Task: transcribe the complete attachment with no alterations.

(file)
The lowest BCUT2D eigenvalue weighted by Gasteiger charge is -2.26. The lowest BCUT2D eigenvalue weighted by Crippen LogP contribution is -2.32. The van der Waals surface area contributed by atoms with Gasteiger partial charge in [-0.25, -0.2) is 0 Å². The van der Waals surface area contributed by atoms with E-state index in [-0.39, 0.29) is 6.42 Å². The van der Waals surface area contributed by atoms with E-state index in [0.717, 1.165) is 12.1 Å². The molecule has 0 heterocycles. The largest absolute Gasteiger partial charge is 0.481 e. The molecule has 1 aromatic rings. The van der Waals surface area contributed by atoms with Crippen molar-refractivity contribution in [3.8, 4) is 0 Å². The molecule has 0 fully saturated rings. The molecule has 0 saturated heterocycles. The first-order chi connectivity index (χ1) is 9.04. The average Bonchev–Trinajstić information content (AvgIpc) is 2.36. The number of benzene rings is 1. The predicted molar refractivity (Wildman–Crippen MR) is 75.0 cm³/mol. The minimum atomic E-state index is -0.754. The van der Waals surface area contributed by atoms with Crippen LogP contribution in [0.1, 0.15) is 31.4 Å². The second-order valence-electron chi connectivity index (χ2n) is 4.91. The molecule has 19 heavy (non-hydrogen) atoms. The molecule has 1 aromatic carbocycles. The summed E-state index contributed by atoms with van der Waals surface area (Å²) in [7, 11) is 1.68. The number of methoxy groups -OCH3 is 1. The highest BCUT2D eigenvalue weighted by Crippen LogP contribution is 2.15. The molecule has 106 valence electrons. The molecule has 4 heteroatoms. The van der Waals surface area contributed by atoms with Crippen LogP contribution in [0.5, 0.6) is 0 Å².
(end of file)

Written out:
The lowest BCUT2D eigenvalue weighted by Gasteiger charge is -2.26. The lowest BCUT2D eigenvalue weighted by Crippen LogP contribution is -2.32. The van der Waals surface area contributed by atoms with Gasteiger partial charge in [-0.25, -0.2) is 0 Å². The van der Waals surface area contributed by atoms with E-state index in [-0.39, 0.29) is 6.42 Å². The van der Waals surface area contributed by atoms with E-state index in [0.717, 1.165) is 12.1 Å². The molecule has 0 heterocycles. The largest absolute Gasteiger partial charge is 0.481 e. The molecule has 1 aromatic rings. The van der Waals surface area contributed by atoms with Crippen molar-refractivity contribution in [3.8, 4) is 0 Å². The molecule has 0 fully saturated rings. The molecule has 0 saturated heterocycles. The first-order chi connectivity index (χ1) is 9.04. The average Bonchev–Trinajstić information content (AvgIpc) is 2.36. The number of benzene rings is 1. The predicted molar refractivity (Wildman–Crippen MR) is 75.0 cm³/mol. The minimum atomic E-state index is -0.754. The van der Waals surface area contributed by atoms with Crippen LogP contribution in [0.1, 0.15) is 31.4 Å². The second-order valence-electron chi connectivity index (χ2n) is 4.91. The molecule has 19 heavy (non-hydrogen) atoms. The molecule has 1 aromatic carbocycles. The summed E-state index contributed by atoms with van der Waals surface area (Å²) in [7, 11) is 1.68. The number of methoxy groups -OCH3 is 1. The highest BCUT2D eigenvalue weighted by Crippen LogP contribution is 2.15. The molecule has 106 valence electrons. The molecule has 4 heteroatoms. The van der Waals surface area contributed by atoms with Crippen LogP contribution in [0.5, 0.6) is 0 Å².